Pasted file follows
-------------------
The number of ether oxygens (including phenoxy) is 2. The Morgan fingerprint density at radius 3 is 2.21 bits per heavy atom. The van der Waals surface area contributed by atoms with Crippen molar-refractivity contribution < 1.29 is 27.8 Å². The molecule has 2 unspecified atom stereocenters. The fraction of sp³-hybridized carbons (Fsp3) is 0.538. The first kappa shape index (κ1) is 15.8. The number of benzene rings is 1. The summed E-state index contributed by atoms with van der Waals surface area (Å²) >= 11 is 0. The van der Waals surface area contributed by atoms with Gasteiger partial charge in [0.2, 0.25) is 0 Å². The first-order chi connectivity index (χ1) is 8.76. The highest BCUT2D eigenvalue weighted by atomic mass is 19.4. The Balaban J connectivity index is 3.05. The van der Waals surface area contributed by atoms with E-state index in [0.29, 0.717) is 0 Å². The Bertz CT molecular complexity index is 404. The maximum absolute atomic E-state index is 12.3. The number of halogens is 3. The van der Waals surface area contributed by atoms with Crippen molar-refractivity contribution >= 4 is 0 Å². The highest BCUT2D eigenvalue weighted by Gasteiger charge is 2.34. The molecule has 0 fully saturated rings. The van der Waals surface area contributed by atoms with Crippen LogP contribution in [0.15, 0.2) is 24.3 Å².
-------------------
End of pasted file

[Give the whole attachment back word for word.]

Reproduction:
The number of ether oxygens (including phenoxy) is 2. The Morgan fingerprint density at radius 3 is 2.21 bits per heavy atom. The van der Waals surface area contributed by atoms with Crippen molar-refractivity contribution < 1.29 is 27.8 Å². The molecule has 2 unspecified atom stereocenters. The fraction of sp³-hybridized carbons (Fsp3) is 0.538. The first kappa shape index (κ1) is 15.8. The number of benzene rings is 1. The summed E-state index contributed by atoms with van der Waals surface area (Å²) >= 11 is 0. The van der Waals surface area contributed by atoms with Gasteiger partial charge in [0.2, 0.25) is 0 Å². The first-order chi connectivity index (χ1) is 8.76. The highest BCUT2D eigenvalue weighted by atomic mass is 19.4. The Balaban J connectivity index is 3.05. The van der Waals surface area contributed by atoms with E-state index in [0.29, 0.717) is 0 Å². The Bertz CT molecular complexity index is 404. The maximum absolute atomic E-state index is 12.3. The number of halogens is 3. The van der Waals surface area contributed by atoms with Crippen molar-refractivity contribution >= 4 is 0 Å². The highest BCUT2D eigenvalue weighted by Gasteiger charge is 2.34. The molecule has 0 fully saturated rings. The van der Waals surface area contributed by atoms with Crippen LogP contribution in [0.15, 0.2) is 24.3 Å².